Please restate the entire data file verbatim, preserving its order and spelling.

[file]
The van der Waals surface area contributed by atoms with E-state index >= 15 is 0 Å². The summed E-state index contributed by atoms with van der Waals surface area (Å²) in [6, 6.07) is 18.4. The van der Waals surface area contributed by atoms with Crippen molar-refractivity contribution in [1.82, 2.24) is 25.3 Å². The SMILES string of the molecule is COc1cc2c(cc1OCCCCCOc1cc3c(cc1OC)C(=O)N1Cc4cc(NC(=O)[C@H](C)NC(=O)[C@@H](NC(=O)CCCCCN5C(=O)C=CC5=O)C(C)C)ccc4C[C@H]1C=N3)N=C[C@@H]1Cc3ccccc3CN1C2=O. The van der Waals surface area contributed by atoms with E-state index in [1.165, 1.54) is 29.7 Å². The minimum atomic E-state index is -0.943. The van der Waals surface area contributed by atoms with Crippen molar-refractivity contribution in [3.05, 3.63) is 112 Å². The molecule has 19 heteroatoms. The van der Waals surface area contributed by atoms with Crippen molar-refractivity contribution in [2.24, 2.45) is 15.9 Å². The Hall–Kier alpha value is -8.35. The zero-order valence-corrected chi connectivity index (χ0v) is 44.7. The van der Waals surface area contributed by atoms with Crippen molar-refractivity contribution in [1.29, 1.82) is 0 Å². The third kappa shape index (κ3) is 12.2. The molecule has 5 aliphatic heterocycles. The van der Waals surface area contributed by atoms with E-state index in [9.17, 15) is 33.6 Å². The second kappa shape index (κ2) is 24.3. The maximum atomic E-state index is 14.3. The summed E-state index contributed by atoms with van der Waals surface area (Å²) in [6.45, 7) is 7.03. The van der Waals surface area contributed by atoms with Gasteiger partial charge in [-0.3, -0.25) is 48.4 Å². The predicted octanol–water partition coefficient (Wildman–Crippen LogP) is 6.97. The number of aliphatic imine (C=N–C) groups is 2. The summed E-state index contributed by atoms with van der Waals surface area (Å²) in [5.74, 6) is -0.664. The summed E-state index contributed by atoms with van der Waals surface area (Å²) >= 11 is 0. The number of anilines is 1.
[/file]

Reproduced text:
The van der Waals surface area contributed by atoms with E-state index >= 15 is 0 Å². The summed E-state index contributed by atoms with van der Waals surface area (Å²) in [6, 6.07) is 18.4. The van der Waals surface area contributed by atoms with Crippen molar-refractivity contribution in [1.82, 2.24) is 25.3 Å². The SMILES string of the molecule is COc1cc2c(cc1OCCCCCOc1cc3c(cc1OC)C(=O)N1Cc4cc(NC(=O)[C@H](C)NC(=O)[C@@H](NC(=O)CCCCCN5C(=O)C=CC5=O)C(C)C)ccc4C[C@H]1C=N3)N=C[C@@H]1Cc3ccccc3CN1C2=O. The van der Waals surface area contributed by atoms with E-state index in [1.165, 1.54) is 29.7 Å². The minimum atomic E-state index is -0.943. The van der Waals surface area contributed by atoms with Crippen molar-refractivity contribution in [3.05, 3.63) is 112 Å². The molecule has 19 heteroatoms. The van der Waals surface area contributed by atoms with Crippen molar-refractivity contribution in [2.24, 2.45) is 15.9 Å². The Hall–Kier alpha value is -8.35. The zero-order valence-corrected chi connectivity index (χ0v) is 44.7. The van der Waals surface area contributed by atoms with Crippen molar-refractivity contribution in [1.29, 1.82) is 0 Å². The third kappa shape index (κ3) is 12.2. The molecule has 5 aliphatic heterocycles. The van der Waals surface area contributed by atoms with E-state index in [9.17, 15) is 33.6 Å². The second kappa shape index (κ2) is 24.3. The maximum atomic E-state index is 14.3. The summed E-state index contributed by atoms with van der Waals surface area (Å²) in [6.45, 7) is 7.03. The van der Waals surface area contributed by atoms with Gasteiger partial charge in [-0.3, -0.25) is 48.4 Å². The predicted octanol–water partition coefficient (Wildman–Crippen LogP) is 6.97. The number of aliphatic imine (C=N–C) groups is 2. The summed E-state index contributed by atoms with van der Waals surface area (Å²) in [5.74, 6) is -0.664. The summed E-state index contributed by atoms with van der Waals surface area (Å²) >= 11 is 0. The number of anilines is 1.